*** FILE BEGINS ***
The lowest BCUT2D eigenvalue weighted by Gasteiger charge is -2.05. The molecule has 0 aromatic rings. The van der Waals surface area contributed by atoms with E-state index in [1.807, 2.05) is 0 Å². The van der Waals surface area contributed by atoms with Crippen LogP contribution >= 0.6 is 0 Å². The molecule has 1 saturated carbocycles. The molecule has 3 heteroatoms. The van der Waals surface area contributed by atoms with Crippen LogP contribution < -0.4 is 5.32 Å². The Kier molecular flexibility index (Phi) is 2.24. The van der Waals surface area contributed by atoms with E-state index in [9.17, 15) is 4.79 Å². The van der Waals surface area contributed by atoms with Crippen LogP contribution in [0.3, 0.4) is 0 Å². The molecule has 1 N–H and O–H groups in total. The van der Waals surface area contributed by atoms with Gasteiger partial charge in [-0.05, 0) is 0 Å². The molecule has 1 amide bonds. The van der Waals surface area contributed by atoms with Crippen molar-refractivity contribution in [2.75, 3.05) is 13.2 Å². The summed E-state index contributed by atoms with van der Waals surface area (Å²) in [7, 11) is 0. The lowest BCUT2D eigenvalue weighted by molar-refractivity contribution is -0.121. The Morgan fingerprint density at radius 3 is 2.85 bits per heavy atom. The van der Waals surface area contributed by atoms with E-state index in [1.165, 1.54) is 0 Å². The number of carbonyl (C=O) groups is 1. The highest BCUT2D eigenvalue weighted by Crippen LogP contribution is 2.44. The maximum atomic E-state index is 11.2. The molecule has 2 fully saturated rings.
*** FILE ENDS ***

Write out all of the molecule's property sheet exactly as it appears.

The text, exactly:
The lowest BCUT2D eigenvalue weighted by Gasteiger charge is -2.05. The molecule has 0 aromatic rings. The van der Waals surface area contributed by atoms with E-state index in [1.807, 2.05) is 0 Å². The van der Waals surface area contributed by atoms with Crippen LogP contribution >= 0.6 is 0 Å². The molecule has 1 saturated carbocycles. The molecule has 3 heteroatoms. The van der Waals surface area contributed by atoms with Crippen LogP contribution < -0.4 is 5.32 Å². The Kier molecular flexibility index (Phi) is 2.24. The van der Waals surface area contributed by atoms with E-state index in [9.17, 15) is 4.79 Å². The van der Waals surface area contributed by atoms with Crippen LogP contribution in [0.3, 0.4) is 0 Å². The molecule has 1 N–H and O–H groups in total. The van der Waals surface area contributed by atoms with Gasteiger partial charge in [-0.05, 0) is 0 Å². The molecule has 1 amide bonds. The van der Waals surface area contributed by atoms with Crippen molar-refractivity contribution in [2.75, 3.05) is 13.2 Å². The summed E-state index contributed by atoms with van der Waals surface area (Å²) in [7, 11) is 0. The lowest BCUT2D eigenvalue weighted by molar-refractivity contribution is -0.121. The Morgan fingerprint density at radius 3 is 2.85 bits per heavy atom. The van der Waals surface area contributed by atoms with E-state index in [1.165, 1.54) is 0 Å². The number of carbonyl (C=O) groups is 1. The highest BCUT2D eigenvalue weighted by Crippen LogP contribution is 2.44. The maximum atomic E-state index is 11.2. The molecule has 2 fully saturated rings.